Typically, the substrate is comprised of piezoelectric material, although piezoelectric material such as zinc oxide may be deposited in a form of a thin-film coating between the transducers 16, 18 and the first surface 12. If piezoelectric, the substrate may comprise any of the known piezoelectric materials including quartz, lithium niobate or lithium tantalate. Of these quartz is the most widely used because of its availability and lower cost. The quartz has anisotropic temperature coefficient characteristics, the optic or Z axis having a temperature coefficient of expansion which is on the order of twice that in either of the X or Y axes. The quartz substrate is cut from a bulk quartz crystal in any one of a number of known crystallographic orientations, such as a Y-cut or a ST-cut wafer, depending on the particular SAW device application. For Y-cut quartz the 25° C. temperature coefficient of expansion in the Z axis is on the order of 13.7×10-6 (in/in-°C.) and in the X axis, the axis of the SAW propagation, it is on the order of 7.5×10-6 (in/in-°C.) As a result of the anisotropic temperature characteristics the cylindrical cavity 22 deforms over the operating range of temperatures in a generally elliptical fashion, as shown in FIG. 3. The illustration of FIG. 3 is exaggerated for teaching purposes to demonstrate the nature of the deformation, where a circle 26 represents the shape of the cavity at room temperature which deforms with increasing temperature to a geometry which is substantially elliptical as illustrated in phantom by the ellipsoid 28, the major axis of the ellipsoid being along the Z axis of the crystal wafer.
Referring now to FIG. 4, in a vacuum encapsulated SAW pressure sensor structure 30 according to the present invention, the SAW sensor 10 is encapsulated by a vacuum enclosure comprising a cover portion 32 adapted to enclose the sensor 10 within a chamber 34 formed by the cover 32 and a base portion 36. The cover and base are formed from vacuum type material, whether metal or glass, suitable for providing a minimum vacuum of 10-6 torr within the chamber 34. The cover is bonded to the base along the mating surface 37 with a vacuum seal, such as a solder seal, or weld. The cover 32 includes a small orifice 38 which allows evacuation of the chamber 34 following the bonding of the cover to the base, after which the orifice is closed off with a solder seal 39.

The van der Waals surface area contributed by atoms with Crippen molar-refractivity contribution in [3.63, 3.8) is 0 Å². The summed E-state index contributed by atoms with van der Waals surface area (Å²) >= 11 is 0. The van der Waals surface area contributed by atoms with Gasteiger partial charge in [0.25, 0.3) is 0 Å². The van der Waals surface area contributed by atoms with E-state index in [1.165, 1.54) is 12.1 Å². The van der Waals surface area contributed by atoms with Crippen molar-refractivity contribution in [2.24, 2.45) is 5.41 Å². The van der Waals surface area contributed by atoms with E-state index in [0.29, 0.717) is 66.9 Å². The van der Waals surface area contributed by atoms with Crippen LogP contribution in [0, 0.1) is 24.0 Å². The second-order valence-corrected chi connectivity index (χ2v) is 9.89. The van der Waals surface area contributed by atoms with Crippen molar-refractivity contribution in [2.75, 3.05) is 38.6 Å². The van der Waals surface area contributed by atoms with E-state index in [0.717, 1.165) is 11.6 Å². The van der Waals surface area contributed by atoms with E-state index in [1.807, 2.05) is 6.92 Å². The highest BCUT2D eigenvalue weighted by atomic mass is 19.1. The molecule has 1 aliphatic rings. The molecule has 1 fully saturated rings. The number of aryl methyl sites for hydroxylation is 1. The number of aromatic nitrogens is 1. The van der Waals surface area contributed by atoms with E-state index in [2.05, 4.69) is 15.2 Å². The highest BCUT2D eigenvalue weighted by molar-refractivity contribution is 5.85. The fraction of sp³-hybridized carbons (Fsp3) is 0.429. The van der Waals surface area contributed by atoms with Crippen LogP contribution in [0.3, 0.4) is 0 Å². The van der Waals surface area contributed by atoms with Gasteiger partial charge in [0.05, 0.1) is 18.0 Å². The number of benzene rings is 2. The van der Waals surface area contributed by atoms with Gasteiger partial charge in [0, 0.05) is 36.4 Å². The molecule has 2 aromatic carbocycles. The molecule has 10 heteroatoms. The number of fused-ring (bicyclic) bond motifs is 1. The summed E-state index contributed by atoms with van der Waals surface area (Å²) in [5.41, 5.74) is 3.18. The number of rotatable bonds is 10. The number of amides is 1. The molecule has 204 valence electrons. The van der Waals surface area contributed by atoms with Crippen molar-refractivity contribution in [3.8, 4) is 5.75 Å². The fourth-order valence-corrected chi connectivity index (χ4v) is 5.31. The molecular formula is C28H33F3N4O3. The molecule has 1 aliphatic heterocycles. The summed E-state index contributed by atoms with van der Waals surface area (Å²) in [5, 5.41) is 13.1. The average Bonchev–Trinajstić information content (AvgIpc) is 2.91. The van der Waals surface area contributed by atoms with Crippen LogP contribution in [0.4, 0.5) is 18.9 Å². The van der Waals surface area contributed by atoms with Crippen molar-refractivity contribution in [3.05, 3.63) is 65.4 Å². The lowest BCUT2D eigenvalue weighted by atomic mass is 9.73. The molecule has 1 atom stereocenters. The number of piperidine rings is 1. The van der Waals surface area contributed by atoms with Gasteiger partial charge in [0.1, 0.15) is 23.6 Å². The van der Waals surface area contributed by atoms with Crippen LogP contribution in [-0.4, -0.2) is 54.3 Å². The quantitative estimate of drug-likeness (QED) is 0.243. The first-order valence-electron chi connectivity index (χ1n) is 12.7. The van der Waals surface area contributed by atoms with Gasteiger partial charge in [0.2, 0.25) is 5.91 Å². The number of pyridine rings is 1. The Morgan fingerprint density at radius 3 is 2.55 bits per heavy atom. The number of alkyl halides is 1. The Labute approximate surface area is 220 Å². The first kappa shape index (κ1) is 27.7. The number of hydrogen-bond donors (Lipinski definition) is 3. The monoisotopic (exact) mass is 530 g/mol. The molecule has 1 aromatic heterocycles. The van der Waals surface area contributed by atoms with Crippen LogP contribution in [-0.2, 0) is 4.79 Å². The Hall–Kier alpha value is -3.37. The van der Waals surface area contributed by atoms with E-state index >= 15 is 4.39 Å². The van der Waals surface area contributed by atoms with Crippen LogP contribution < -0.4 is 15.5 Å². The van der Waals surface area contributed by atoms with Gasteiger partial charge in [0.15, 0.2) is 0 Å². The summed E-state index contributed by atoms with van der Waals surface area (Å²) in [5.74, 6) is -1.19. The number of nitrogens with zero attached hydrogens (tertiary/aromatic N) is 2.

The electrical connections between the SAW transducers 16, 18 and the external oscillator circuits (not shown) are provided through electrical conductors 40 which are mounted through the base 36 with feed-thru insulators 41, of a type known in the art, which provide both electrical insulation of the conductor and a vacuum seal between the chamber 34 and the outside ambient. For a metal vacuum enclosure the base itself may be used as the return current path for the transducer and internal ground wires 42 may be provided between the SAW transducers and the base.
The SAW sensor 10 is supported in the chamber by a cylindrical metal sleeve 44 which displaces the sensor substrate 11 at a distance, or height (h1) above the inside surface 46 of the base. The sleeve has a diameter (D) which is equal to or less than the diameter of the cavity 22. The sleeve aperture 48 provides a fluid passage, or conduit, between the cavity and an orifice 50 formed through the wall of the base and accessible to an external source of pressure signals (not shown). In FIG. 4 the metal sleeve 44 is illustrated as a straight walled cylinder having a bearing surface 52 adapted to fit into a counterbore formed in the substrate 11 along the circumference of the cavity opening in the substrate 11, and having a seating surface 54 adapted to fit into a similar type counterbore provided in the surface 46 along the circumference of the orifice 50. Each of the sleeve surfaces are bonded to their respective mating surfaces by a solder seal. In assembly of the structure the sleeve is first sealed to the substrate. Following a step of RF sputtering thin-films of chrome and gold to the side wall of the counterbore, a plating of nickel is applied to the gold film and the bearing surface 52 is soldered in the counterbore with a lead tin solder having a melting point of approximately 200° C. At a later step the seating surface is soldered to the base with a lower temperature indium solder having a melting point temperature of 156° C. Each of the solder bonds provide a vacuum seal of the substrate and base to the mating surfaces of the sleeve.